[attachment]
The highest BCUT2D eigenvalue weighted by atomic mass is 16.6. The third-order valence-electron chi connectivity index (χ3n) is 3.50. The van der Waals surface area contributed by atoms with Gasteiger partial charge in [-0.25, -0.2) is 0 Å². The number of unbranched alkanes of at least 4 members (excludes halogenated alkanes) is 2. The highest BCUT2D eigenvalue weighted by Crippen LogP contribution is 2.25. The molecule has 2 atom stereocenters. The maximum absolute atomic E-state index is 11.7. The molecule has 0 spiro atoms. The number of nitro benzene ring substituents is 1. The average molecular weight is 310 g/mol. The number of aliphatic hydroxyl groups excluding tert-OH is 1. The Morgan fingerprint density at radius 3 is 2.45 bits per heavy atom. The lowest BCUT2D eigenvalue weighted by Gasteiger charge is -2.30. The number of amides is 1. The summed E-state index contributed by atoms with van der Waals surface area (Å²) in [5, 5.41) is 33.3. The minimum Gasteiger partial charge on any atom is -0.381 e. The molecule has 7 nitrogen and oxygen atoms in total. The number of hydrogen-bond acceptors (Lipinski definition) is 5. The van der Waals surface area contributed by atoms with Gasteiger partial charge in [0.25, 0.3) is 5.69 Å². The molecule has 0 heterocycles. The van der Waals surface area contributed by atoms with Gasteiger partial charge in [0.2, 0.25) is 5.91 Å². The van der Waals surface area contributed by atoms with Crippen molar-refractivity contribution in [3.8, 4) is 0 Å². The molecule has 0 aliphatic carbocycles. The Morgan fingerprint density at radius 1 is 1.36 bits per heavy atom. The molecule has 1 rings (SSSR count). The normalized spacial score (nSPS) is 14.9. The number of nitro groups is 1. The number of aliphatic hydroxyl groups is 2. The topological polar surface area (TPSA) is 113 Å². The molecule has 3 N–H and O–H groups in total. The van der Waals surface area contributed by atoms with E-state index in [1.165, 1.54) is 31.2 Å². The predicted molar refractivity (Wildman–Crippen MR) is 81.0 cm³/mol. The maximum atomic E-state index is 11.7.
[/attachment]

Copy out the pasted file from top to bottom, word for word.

The highest BCUT2D eigenvalue weighted by atomic mass is 16.6. The third-order valence-electron chi connectivity index (χ3n) is 3.50. The van der Waals surface area contributed by atoms with Gasteiger partial charge in [-0.25, -0.2) is 0 Å². The number of unbranched alkanes of at least 4 members (excludes halogenated alkanes) is 2. The highest BCUT2D eigenvalue weighted by Crippen LogP contribution is 2.25. The molecule has 2 atom stereocenters. The maximum absolute atomic E-state index is 11.7. The molecule has 0 spiro atoms. The number of nitro benzene ring substituents is 1. The average molecular weight is 310 g/mol. The number of aliphatic hydroxyl groups excluding tert-OH is 1. The Morgan fingerprint density at radius 3 is 2.45 bits per heavy atom. The lowest BCUT2D eigenvalue weighted by Gasteiger charge is -2.30. The number of amides is 1. The summed E-state index contributed by atoms with van der Waals surface area (Å²) in [5, 5.41) is 33.3. The minimum Gasteiger partial charge on any atom is -0.381 e. The molecule has 7 nitrogen and oxygen atoms in total. The number of hydrogen-bond acceptors (Lipinski definition) is 5. The van der Waals surface area contributed by atoms with Gasteiger partial charge in [0.25, 0.3) is 5.69 Å². The molecule has 0 heterocycles. The van der Waals surface area contributed by atoms with Gasteiger partial charge in [0.2, 0.25) is 5.91 Å². The van der Waals surface area contributed by atoms with Crippen molar-refractivity contribution in [3.8, 4) is 0 Å². The molecule has 0 aliphatic carbocycles. The Morgan fingerprint density at radius 1 is 1.36 bits per heavy atom. The molecule has 1 rings (SSSR count). The normalized spacial score (nSPS) is 14.9. The number of nitro groups is 1. The number of aliphatic hydroxyl groups is 2. The topological polar surface area (TPSA) is 113 Å². The molecule has 3 N–H and O–H groups in total. The van der Waals surface area contributed by atoms with E-state index in [1.165, 1.54) is 31.2 Å². The predicted molar refractivity (Wildman–Crippen MR) is 81.0 cm³/mol. The maximum atomic E-state index is 11.7.